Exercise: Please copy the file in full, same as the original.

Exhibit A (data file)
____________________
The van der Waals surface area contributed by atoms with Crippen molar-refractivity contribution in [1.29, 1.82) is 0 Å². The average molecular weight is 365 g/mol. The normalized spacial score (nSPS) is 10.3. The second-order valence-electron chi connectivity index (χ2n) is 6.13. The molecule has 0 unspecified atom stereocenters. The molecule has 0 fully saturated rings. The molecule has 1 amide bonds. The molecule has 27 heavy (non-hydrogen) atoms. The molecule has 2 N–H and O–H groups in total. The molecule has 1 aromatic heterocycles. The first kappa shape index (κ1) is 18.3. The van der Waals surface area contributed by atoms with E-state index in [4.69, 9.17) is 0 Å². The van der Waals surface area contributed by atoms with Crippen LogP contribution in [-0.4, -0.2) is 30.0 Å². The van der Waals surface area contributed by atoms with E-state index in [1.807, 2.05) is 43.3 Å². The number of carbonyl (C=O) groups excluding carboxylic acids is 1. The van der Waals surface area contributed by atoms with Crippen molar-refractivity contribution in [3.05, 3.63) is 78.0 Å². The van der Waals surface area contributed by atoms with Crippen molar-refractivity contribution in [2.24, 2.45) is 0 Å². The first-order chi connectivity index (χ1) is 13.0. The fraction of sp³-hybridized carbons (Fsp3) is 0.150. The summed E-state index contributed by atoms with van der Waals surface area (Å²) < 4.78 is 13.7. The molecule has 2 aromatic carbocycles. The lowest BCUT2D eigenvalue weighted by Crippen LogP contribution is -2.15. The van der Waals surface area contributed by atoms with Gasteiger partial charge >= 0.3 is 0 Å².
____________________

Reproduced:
The van der Waals surface area contributed by atoms with Crippen molar-refractivity contribution in [1.29, 1.82) is 0 Å². The average molecular weight is 365 g/mol. The normalized spacial score (nSPS) is 10.3. The second-order valence-electron chi connectivity index (χ2n) is 6.13. The molecule has 0 unspecified atom stereocenters. The molecule has 0 fully saturated rings. The molecule has 1 amide bonds. The molecule has 27 heavy (non-hydrogen) atoms. The molecule has 2 N–H and O–H groups in total. The molecule has 1 aromatic heterocycles. The first kappa shape index (κ1) is 18.3. The van der Waals surface area contributed by atoms with E-state index in [4.69, 9.17) is 0 Å². The van der Waals surface area contributed by atoms with Crippen LogP contribution in [-0.4, -0.2) is 30.0 Å². The van der Waals surface area contributed by atoms with E-state index in [1.807, 2.05) is 43.3 Å². The number of carbonyl (C=O) groups excluding carboxylic acids is 1. The van der Waals surface area contributed by atoms with Crippen molar-refractivity contribution in [3.05, 3.63) is 78.0 Å². The van der Waals surface area contributed by atoms with Crippen molar-refractivity contribution in [2.24, 2.45) is 0 Å². The first-order chi connectivity index (χ1) is 13.0. The fraction of sp³-hybridized carbons (Fsp3) is 0.150. The summed E-state index contributed by atoms with van der Waals surface area (Å²) < 4.78 is 13.7. The molecule has 2 aromatic carbocycles. The lowest BCUT2D eigenvalue weighted by Crippen LogP contribution is -2.15. The van der Waals surface area contributed by atoms with Gasteiger partial charge >= 0.3 is 0 Å².